The name for Canterbury bells comes from campanula meaning "little bells," an accurate term, since the flowers are bell-shaped. Although biennials, they can be grown to bloom the first year by sowing seeds indoors early.
Description of Canterbury bells: Plants grow 21/2 feet to 4 feet tall, with roughly the top two-thirds covered with pink, rose, lavender, blue, or white flowers. The plant shape is pyramidal and leaves are long and narrow.
Growing Canterbury bells: Canterbury bells need rich, moist, well-drained soil and full sun. Although partial shade is tolerated, stems may grow weak under these conditions. Planting a group together will help plants support each other without staking, although in windy locations stakes may be needed. Plant 8 to 12 inches apart.
Propagating Canterbury bells: By seed. To grow for first year bloom, sow seeds 10 weeks prior to the last frost. Do not cover the seeds, since they require light to germinate. Germination time is 6 to 12 days at 70 degrees Fahrenheit. To grow as a biennial, sow seeds outdoors in July or August. The small plants will bloom late the next spring.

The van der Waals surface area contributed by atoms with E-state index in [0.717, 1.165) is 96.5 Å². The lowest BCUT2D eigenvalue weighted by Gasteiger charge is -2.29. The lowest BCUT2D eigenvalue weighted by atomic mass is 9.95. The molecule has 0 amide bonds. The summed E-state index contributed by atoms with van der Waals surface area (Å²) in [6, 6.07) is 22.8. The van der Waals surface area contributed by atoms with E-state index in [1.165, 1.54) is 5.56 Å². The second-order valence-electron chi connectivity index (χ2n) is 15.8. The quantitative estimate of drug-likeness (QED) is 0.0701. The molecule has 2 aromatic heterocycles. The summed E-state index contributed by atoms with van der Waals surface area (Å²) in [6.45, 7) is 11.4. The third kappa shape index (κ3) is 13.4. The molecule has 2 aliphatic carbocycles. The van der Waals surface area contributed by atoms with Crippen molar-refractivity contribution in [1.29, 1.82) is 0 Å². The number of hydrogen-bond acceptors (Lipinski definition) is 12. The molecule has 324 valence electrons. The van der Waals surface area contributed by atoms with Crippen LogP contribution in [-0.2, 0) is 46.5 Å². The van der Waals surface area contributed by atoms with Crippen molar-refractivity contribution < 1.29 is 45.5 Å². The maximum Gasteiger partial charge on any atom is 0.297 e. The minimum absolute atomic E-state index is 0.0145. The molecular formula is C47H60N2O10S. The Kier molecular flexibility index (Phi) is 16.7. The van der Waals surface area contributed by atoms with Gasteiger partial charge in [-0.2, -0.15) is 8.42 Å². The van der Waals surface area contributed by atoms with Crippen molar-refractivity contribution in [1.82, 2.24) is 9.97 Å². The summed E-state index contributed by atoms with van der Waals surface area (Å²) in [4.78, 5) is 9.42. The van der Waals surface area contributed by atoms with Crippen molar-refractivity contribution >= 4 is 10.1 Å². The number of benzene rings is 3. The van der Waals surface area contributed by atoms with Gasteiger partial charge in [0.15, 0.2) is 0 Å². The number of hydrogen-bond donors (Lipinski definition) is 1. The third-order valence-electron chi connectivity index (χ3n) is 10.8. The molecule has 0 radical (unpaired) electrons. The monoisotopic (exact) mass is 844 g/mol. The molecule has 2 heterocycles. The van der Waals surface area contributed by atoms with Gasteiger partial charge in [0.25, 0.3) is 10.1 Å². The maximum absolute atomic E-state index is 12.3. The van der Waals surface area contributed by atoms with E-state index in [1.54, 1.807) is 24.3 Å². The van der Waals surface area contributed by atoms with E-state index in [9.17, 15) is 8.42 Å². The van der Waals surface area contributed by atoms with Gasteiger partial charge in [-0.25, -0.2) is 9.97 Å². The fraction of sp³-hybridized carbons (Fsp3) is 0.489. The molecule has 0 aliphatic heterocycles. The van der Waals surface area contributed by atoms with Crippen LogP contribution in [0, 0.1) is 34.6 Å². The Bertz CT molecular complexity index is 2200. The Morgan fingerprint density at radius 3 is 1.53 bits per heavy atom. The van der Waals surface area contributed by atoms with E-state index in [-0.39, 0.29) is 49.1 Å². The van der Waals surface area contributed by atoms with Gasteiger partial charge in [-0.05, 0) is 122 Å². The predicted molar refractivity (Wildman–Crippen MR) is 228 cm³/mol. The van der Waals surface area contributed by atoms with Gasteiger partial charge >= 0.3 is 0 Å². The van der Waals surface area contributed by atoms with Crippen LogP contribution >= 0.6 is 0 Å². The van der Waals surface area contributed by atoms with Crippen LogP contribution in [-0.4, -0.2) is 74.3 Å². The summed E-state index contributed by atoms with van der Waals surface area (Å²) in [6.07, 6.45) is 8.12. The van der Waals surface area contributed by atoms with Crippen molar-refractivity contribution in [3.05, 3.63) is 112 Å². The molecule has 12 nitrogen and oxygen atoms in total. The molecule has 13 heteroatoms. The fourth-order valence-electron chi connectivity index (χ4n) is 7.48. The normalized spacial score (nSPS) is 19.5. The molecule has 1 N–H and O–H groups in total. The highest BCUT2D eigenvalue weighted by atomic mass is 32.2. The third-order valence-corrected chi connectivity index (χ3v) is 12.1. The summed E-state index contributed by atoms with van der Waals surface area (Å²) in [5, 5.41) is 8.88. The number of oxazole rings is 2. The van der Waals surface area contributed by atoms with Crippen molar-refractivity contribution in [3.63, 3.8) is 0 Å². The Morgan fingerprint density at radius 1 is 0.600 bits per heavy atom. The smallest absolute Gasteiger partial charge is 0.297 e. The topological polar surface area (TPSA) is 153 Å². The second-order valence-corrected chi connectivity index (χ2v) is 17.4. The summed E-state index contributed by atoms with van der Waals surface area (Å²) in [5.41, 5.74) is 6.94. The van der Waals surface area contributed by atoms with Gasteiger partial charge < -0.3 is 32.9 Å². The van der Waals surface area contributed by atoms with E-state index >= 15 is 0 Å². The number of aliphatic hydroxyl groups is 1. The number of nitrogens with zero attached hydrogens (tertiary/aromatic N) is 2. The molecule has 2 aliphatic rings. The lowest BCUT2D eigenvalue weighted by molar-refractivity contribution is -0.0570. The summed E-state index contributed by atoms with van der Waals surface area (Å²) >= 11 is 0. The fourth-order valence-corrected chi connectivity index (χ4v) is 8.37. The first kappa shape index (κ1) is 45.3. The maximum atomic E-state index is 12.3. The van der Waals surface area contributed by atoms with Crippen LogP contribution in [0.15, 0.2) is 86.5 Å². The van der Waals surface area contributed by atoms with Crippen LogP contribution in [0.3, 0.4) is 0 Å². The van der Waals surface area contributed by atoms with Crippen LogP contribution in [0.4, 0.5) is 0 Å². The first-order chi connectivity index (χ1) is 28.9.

Uses for Canterbury bells: Canterbury bells are ideal for the informal, cottage garden look, where they can be intermixed with a variety of other plants. They're also useful for planting at the center of island beds, where they're viewed from all sides.
Related species of Centerbury bells: Campanula isophylla, a tender perennial, is a species with a many-branched trailing habit, smothered in powder-blue or white flowers. Stella is available both in blue and white. Campanula ramosissima grows 6 inches to 1 foot high. Its most prevalent form has violet-blue flowers, but also appears in pink, rose, and lavender.
Related varieties of Canterbury bells: Campanula medium calyconthema, called "cup and saucer," has double bells, one inside the other. The Champion series of white, pink, and blue, blooms freely without a cold treatment.
Scientific name of Canterbury Bells: Campanula medium